We both studied science in college — I followed in my parents’ footsteps at Berkeley and my sister at MIT. I majored in material science and engineering. Even though I had spent a significant amount of time in Oakland as a child, there were still plenty of things I didn’t understand, like how to order a sandwich without grassy weeds in it (alfalfa sprouts). Or when it was appropriate to wear tie-dye. After the O.J. Simpson verdict was read, I found it strange that newscasters would ask people on the street how the trial made them ‘feel’; even stranger that viewers might actually care. The news in Hong Kong at the time would have reported what happened, and left it at that.

Going to college at Berkeley changed the course of my life. I threw myself into experiencing what it meant to be a student at UC Berkeley in the early 1990s. From the Naked Guy nude-ins to the student sit-ins over the abolishing of affirmative action, there was plenty of opportunity to witness the digestive and generative power of American culture. It was mind-blowing to see how my peers valued the ability to break down old conventions, and create new cultural norms.

I realized that I was willing to move forward without the safety net that was so important to previous generations of my family. For me, America promised personal freedom and mobility. I changed my major from engineering to American Studies. Maybe I could become part of this culture in a way my parents and their parents were not able to. My thesis examined high-tech American marketing, a topic that let me combine my understanding of science with my interest in how mass communications shaped societal values.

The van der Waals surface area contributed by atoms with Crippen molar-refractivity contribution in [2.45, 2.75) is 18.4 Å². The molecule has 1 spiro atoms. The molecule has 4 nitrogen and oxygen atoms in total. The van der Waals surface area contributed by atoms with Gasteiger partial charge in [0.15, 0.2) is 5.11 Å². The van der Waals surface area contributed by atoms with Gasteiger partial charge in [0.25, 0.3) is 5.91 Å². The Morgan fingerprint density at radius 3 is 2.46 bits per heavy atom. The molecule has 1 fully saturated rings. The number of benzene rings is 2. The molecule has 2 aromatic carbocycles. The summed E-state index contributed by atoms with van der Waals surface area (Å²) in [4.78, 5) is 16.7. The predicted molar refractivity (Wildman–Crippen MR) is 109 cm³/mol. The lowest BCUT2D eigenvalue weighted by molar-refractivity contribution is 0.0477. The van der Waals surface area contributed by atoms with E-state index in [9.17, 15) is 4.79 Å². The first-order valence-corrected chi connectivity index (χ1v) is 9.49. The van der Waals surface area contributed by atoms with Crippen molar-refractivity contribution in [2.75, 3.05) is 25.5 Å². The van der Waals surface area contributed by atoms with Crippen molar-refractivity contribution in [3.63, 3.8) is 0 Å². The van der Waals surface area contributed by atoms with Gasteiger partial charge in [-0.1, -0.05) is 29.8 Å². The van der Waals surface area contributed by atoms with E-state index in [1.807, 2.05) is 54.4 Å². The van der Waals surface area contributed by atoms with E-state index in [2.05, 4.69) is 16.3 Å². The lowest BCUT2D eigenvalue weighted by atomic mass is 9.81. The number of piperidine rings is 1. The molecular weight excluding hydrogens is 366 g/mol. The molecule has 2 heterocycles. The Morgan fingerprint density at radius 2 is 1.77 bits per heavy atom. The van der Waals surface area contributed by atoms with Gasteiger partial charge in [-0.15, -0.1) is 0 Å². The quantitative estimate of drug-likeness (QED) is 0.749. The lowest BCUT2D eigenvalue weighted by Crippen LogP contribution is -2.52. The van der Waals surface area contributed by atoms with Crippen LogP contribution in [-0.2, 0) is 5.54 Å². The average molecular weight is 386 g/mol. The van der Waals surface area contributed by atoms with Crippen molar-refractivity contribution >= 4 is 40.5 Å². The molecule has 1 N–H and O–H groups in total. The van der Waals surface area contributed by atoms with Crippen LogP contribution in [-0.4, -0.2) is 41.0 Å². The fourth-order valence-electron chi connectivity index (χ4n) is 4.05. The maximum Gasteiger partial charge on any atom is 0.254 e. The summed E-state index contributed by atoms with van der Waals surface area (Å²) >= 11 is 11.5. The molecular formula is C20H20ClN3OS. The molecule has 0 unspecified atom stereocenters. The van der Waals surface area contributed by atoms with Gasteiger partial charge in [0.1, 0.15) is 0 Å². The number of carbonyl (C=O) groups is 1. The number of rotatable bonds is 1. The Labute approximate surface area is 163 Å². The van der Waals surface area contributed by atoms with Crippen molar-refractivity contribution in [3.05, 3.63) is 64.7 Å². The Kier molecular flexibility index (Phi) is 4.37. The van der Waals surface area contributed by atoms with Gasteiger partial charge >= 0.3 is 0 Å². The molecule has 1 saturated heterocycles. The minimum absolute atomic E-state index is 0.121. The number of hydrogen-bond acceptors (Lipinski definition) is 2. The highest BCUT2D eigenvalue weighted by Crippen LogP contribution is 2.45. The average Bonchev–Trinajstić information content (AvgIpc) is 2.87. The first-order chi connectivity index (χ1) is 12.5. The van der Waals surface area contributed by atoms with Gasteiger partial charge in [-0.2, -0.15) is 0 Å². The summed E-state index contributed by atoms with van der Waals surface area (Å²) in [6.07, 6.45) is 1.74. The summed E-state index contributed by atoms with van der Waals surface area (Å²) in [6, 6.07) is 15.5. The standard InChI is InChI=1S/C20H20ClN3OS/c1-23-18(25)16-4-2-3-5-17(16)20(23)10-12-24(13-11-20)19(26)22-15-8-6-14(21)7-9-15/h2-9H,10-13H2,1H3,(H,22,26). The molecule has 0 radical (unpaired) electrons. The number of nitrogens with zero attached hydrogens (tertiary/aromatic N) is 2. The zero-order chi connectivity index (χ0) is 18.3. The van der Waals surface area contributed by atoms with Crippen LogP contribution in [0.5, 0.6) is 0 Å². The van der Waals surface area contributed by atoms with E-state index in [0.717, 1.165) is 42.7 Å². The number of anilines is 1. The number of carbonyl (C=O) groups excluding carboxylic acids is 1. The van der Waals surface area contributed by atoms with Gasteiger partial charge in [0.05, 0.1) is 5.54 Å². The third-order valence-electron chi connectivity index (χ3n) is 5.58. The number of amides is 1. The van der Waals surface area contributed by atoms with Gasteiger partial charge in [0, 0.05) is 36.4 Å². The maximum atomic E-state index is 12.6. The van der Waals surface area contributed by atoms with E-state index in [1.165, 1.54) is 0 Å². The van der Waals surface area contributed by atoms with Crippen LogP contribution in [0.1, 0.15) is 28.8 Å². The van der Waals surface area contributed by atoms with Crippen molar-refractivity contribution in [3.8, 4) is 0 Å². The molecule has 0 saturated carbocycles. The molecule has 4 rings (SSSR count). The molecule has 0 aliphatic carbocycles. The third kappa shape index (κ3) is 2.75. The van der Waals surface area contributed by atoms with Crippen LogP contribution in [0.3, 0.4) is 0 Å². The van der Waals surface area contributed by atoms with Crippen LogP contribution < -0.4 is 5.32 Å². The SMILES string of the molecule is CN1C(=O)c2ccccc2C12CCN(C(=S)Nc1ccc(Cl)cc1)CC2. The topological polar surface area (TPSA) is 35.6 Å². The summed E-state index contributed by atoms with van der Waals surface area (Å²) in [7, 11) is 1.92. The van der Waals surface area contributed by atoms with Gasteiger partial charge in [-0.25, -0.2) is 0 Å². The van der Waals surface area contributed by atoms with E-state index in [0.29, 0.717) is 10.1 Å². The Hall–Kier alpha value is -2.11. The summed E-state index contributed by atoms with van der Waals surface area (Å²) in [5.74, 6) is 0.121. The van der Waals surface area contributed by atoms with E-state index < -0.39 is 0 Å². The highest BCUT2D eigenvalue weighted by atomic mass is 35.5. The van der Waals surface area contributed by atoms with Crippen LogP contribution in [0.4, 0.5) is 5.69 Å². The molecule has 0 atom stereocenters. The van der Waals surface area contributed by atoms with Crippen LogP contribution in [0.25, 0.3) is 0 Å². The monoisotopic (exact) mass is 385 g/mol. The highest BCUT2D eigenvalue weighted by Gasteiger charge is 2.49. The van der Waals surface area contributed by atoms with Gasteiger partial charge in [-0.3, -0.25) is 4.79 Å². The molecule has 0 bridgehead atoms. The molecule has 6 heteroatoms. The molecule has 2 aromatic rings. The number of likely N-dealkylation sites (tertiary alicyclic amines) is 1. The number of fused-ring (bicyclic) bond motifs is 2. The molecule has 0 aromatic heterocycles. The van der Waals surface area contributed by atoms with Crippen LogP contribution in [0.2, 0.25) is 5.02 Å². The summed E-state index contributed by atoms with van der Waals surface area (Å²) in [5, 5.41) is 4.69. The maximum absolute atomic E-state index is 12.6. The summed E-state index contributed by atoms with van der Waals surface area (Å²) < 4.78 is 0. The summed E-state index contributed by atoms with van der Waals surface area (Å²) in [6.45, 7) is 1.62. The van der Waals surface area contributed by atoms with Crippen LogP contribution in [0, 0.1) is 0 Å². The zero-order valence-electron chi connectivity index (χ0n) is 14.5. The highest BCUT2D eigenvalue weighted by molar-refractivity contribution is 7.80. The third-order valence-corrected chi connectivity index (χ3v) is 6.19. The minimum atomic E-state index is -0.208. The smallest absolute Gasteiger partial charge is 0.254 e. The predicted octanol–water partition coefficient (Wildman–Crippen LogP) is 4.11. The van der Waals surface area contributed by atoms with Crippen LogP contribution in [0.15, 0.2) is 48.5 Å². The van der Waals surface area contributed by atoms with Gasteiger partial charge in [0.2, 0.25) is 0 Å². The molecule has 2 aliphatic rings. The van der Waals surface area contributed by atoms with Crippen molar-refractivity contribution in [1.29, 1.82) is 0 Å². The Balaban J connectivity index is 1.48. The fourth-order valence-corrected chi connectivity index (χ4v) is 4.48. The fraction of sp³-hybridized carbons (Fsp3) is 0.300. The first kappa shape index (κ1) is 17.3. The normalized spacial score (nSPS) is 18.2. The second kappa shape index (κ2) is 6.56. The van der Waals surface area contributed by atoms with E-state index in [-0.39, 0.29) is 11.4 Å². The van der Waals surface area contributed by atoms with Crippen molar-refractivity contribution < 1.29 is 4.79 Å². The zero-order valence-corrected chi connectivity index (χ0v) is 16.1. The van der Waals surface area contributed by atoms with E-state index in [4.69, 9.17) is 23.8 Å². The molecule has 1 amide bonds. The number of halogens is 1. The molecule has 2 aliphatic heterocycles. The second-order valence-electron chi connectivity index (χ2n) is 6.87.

After graduating in the late 1990s, I went to work at Saatchi & Saatchi, the advertising agency. But when the dot-com bust came with the new millennium, I surveyed my options. I decided to move back to China, which I thought of as home, too, only to find myself being treated as an American-born Chinese, even though I was born there.

A company I co-founded supplied industrial equipment in Shenzhen. We had a board member who liked to bring me to industry events because of the way I spoke Cantonese, my mother tongue, and Mandarin. My American-accented Chinese was a minor novelty, and lent him a certain kind of prestige at the time for having a Western-educated employee. Even after years of living in Shenzhen, where many different dialects are spoken, my accent revealed my years away from the Mother Country. It also invited the pejorative moniker juk sing — a Chinese person raised in Western culture, who belonged to neither. But for me, what was important was that I could navigate both, at will.

I returned to San Francisco in 2009 for love, and, as the region’s economy has rebounded, I co-founded Ready State, the advertising agency I run today. And, since then, the call of Silicon Valley has brought back many of my peers, who had also moved abroad the decade before. We’re U.S. nationals who now move freely between two countries.

We didn’t stop being immigrants when my great grandfather came to America, but we members of the later generations can thank him and the others for giving us the courage to leap, and the determination to land. I’m part of a generation of Asian immigrants who have a much wider world to live in.